It’s a new year and one of the things I have noticed as editor in chief at Free-eBooks.net is that some of our authors have submitted revised editions of their eBooks with copyright modifications which seem to include just an update to the year. This made me go look for information about copyright claims and how to establish and maintain them.
Copyrighting a work is reserving the rights to reproduce, distribute, and perform a literary, musical, dramatic, or artistic work. From Encyclopedia Britannica:
“Copyright developed out of the same system as royal patent grants, by which certain authors
As the debate over self-publishing versus traditional publishing rages, authors are quietly uploading their eBooks to websites such as Free-eBooks.net, Smashwords, Kindle Direct Publishing platform, and Lulu – to name a few.
I saw an article yesterday on the Guardian UK website in which Dalya Alberge discusses Ian Rankine’s suggestion that there be tax incentives given to new writers. Traditional publishing meant for authors an upfront advance on their book’s sales. An advance from your publisher 10 years ago could probably make a sufficient dent in your mortgage. These days, it might cover one month’s rent.
Amazon.com announced the Kindle Direct Publishers Select program on December 8th; at least, that was when I got the email. The email itself is typical KDP email, bland and featureless but the message it delivers sounds enticing. Let’s examine it in a little more detail.
On the face of the offer, you get to promote your book on Amazon.com for free for an unlimited number of 5 day periods throughout the time your book is enrolled in the KDP Select program.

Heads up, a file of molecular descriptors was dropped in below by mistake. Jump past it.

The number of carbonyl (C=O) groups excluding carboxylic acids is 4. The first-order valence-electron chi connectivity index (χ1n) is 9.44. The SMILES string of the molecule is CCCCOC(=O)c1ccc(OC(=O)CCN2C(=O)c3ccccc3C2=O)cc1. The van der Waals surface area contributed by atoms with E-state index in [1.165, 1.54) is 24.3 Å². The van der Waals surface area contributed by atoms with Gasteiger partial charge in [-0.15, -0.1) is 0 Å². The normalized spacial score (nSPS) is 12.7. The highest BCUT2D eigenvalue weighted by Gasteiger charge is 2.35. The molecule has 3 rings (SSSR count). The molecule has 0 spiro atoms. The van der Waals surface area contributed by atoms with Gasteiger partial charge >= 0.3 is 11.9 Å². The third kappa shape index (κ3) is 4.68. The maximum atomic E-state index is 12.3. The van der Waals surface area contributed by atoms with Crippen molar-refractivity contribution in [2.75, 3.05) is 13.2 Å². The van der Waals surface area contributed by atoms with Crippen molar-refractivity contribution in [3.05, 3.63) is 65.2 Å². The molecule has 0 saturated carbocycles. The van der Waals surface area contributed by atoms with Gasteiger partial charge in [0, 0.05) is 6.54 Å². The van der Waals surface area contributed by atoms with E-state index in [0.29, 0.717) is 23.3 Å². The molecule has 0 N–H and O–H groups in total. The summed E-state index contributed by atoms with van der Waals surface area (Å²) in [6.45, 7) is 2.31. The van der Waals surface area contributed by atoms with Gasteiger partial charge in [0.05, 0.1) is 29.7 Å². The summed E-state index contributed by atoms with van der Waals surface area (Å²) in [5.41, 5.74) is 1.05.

Your book gets a share in a fund allocated by Amazon.com for all Select participants.
While I scoured my reader items for more news on the Amazon.com announcement being greatly anticipated tomorrow (September 28, 2011), I found an article written by Sam Harris, author of Letter to a Christian Nation and Lying. I can’t do justice to his article by attempting to summarize here, but early in the article he states that “audiences now expect their digital content to be free” and I take special issue with that statement.
The key word in that sentence would be “now”. I don’t necessarily agree that it is a new concept. I think
In the traditional publishing model authors can get paid in two ways, either a flat fee (a onetime lump sum) or on a percentage, or royalty, of each book sold. Then there is the increasing popularity of self-publishing. Here we’ll outline the differences.
When working with a publisher each contract will vary but there are common practices in the industry. Typically royalties for hardcover books are about 10% while 6%-8% can be expected for paperback. A new trend emerging is for publishers to pay authors based on net rather than the retail price of the book. A